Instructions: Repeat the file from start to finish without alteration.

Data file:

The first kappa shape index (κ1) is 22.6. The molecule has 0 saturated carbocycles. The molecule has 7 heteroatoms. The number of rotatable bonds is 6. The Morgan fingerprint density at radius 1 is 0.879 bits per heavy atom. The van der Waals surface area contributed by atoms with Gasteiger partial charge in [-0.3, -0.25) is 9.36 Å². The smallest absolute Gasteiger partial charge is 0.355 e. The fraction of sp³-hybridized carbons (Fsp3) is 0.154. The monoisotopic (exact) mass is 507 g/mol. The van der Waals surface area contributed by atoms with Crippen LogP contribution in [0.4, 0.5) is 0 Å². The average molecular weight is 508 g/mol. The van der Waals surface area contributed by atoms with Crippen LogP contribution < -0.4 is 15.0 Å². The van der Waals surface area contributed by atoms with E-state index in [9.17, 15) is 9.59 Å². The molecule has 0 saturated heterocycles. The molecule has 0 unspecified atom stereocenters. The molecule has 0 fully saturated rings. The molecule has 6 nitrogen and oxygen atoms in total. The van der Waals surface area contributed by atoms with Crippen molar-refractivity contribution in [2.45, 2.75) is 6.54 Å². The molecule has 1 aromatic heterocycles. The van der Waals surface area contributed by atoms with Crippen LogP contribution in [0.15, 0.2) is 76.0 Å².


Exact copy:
The first kappa shape index (κ1) is 22.6. The molecule has 0 saturated carbocycles. The molecule has 7 heteroatoms. The number of rotatable bonds is 6. The Morgan fingerprint density at radius 1 is 0.879 bits per heavy atom. The van der Waals surface area contributed by atoms with Gasteiger partial charge in [-0.3, -0.25) is 9.36 Å². The smallest absolute Gasteiger partial charge is 0.355 e. The fraction of sp³-hybridized carbons (Fsp3) is 0.154. The monoisotopic (exact) mass is 507 g/mol. The van der Waals surface area contributed by atoms with Crippen LogP contribution in [0.4, 0.5) is 0 Å². The average molecular weight is 508 g/mol. The van der Waals surface area contributed by atoms with Crippen LogP contribution < -0.4 is 15.0 Å². The van der Waals surface area contributed by atoms with E-state index in [9.17, 15) is 9.59 Å². The molecule has 0 saturated heterocycles. The molecule has 0 unspecified atom stereocenters. The molecule has 0 fully saturated rings. The molecule has 6 nitrogen and oxygen atoms in total. The van der Waals surface area contributed by atoms with Crippen molar-refractivity contribution in [2.45, 2.75) is 6.54 Å². The molecule has 1 aromatic heterocycles. The van der Waals surface area contributed by atoms with Crippen LogP contribution in [0.15, 0.2) is 76.0 Å².